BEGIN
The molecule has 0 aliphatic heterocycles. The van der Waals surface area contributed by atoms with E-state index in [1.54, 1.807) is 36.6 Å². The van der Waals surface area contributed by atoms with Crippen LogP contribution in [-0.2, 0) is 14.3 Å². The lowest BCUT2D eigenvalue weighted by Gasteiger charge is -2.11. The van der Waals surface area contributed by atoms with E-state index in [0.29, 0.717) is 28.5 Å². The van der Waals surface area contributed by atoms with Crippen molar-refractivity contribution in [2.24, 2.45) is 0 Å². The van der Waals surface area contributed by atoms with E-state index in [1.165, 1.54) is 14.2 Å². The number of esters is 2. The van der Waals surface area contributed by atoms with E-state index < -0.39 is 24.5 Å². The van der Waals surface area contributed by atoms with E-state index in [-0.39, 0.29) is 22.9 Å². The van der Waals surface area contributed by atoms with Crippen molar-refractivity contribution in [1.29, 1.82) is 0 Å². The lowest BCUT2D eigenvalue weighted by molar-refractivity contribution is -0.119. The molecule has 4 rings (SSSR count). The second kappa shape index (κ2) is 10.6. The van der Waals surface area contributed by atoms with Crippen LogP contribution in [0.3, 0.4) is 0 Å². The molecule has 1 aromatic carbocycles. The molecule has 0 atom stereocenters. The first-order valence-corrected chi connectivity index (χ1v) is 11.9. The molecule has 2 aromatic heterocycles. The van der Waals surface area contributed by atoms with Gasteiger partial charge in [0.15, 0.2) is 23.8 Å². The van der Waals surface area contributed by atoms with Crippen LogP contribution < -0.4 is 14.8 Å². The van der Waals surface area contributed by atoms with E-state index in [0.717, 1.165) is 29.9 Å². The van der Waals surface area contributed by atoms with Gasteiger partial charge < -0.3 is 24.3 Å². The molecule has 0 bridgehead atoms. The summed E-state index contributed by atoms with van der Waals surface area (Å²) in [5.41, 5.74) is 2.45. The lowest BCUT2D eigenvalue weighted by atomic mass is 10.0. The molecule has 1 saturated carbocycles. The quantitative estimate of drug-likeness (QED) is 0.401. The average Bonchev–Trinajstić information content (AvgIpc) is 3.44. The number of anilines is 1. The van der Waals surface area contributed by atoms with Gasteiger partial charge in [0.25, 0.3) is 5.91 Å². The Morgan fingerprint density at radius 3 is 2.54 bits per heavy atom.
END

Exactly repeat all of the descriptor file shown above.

The molecule has 0 aliphatic heterocycles. The van der Waals surface area contributed by atoms with E-state index in [1.54, 1.807) is 36.6 Å². The van der Waals surface area contributed by atoms with Crippen LogP contribution in [-0.2, 0) is 14.3 Å². The lowest BCUT2D eigenvalue weighted by Gasteiger charge is -2.11. The van der Waals surface area contributed by atoms with E-state index in [0.29, 0.717) is 28.5 Å². The van der Waals surface area contributed by atoms with Crippen molar-refractivity contribution in [2.24, 2.45) is 0 Å². The van der Waals surface area contributed by atoms with E-state index in [1.165, 1.54) is 14.2 Å². The number of esters is 2. The van der Waals surface area contributed by atoms with E-state index < -0.39 is 24.5 Å². The van der Waals surface area contributed by atoms with E-state index in [-0.39, 0.29) is 22.9 Å². The van der Waals surface area contributed by atoms with Crippen molar-refractivity contribution in [1.29, 1.82) is 0 Å². The lowest BCUT2D eigenvalue weighted by molar-refractivity contribution is -0.119. The molecule has 4 rings (SSSR count). The second kappa shape index (κ2) is 10.6. The van der Waals surface area contributed by atoms with Crippen LogP contribution in [0.3, 0.4) is 0 Å². The molecule has 1 aromatic carbocycles. The molecule has 0 atom stereocenters. The first-order valence-corrected chi connectivity index (χ1v) is 11.9. The molecule has 2 aromatic heterocycles. The van der Waals surface area contributed by atoms with Gasteiger partial charge in [0.15, 0.2) is 23.8 Å². The van der Waals surface area contributed by atoms with Crippen LogP contribution < -0.4 is 14.8 Å². The van der Waals surface area contributed by atoms with E-state index in [0.717, 1.165) is 29.9 Å². The van der Waals surface area contributed by atoms with Gasteiger partial charge < -0.3 is 24.3 Å². The molecule has 0 bridgehead atoms. The summed E-state index contributed by atoms with van der Waals surface area (Å²) in [5.41, 5.74) is 2.45. The lowest BCUT2D eigenvalue weighted by atomic mass is 10.0. The molecule has 1 saturated carbocycles. The quantitative estimate of drug-likeness (QED) is 0.401. The average Bonchev–Trinajstić information content (AvgIpc) is 3.44. The number of anilines is 1. The van der Waals surface area contributed by atoms with Gasteiger partial charge in [0.25, 0.3) is 5.91 Å². The Morgan fingerprint density at radius 3 is 2.54 bits per heavy atom.